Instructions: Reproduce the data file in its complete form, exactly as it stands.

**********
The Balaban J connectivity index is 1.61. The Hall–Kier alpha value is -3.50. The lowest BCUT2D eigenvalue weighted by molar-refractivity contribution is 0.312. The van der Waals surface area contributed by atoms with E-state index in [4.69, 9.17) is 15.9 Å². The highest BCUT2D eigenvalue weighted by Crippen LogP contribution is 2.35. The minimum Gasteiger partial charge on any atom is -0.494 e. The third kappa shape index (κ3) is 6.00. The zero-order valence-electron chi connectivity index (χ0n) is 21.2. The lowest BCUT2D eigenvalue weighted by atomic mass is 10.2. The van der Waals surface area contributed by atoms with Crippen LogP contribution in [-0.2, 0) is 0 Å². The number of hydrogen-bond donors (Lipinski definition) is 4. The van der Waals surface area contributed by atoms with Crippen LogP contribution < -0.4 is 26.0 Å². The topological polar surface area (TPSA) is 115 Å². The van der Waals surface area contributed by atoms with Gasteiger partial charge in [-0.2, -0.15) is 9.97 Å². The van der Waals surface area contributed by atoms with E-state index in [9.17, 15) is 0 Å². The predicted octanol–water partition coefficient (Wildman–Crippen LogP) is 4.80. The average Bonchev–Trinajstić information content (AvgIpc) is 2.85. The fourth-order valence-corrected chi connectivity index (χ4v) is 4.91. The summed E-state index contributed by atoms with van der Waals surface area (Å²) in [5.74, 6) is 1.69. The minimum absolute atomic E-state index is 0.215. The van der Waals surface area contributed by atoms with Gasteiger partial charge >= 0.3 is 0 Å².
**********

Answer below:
The Balaban J connectivity index is 1.61. The Hall–Kier alpha value is -3.50. The lowest BCUT2D eigenvalue weighted by molar-refractivity contribution is 0.312. The van der Waals surface area contributed by atoms with E-state index in [4.69, 9.17) is 15.9 Å². The highest BCUT2D eigenvalue weighted by Crippen LogP contribution is 2.35. The minimum Gasteiger partial charge on any atom is -0.494 e. The third kappa shape index (κ3) is 6.00. The zero-order valence-electron chi connectivity index (χ0n) is 21.2. The lowest BCUT2D eigenvalue weighted by atomic mass is 10.2. The van der Waals surface area contributed by atoms with Crippen LogP contribution in [-0.2, 0) is 0 Å². The number of hydrogen-bond donors (Lipinski definition) is 4. The van der Waals surface area contributed by atoms with Crippen LogP contribution < -0.4 is 26.0 Å². The topological polar surface area (TPSA) is 115 Å². The van der Waals surface area contributed by atoms with Gasteiger partial charge in [-0.2, -0.15) is 9.97 Å². The van der Waals surface area contributed by atoms with E-state index in [9.17, 15) is 0 Å². The predicted octanol–water partition coefficient (Wildman–Crippen LogP) is 4.80. The average Bonchev–Trinajstić information content (AvgIpc) is 2.85. The fourth-order valence-corrected chi connectivity index (χ4v) is 4.91. The summed E-state index contributed by atoms with van der Waals surface area (Å²) in [5.74, 6) is 1.69. The minimum absolute atomic E-state index is 0.215. The van der Waals surface area contributed by atoms with Gasteiger partial charge >= 0.3 is 0 Å².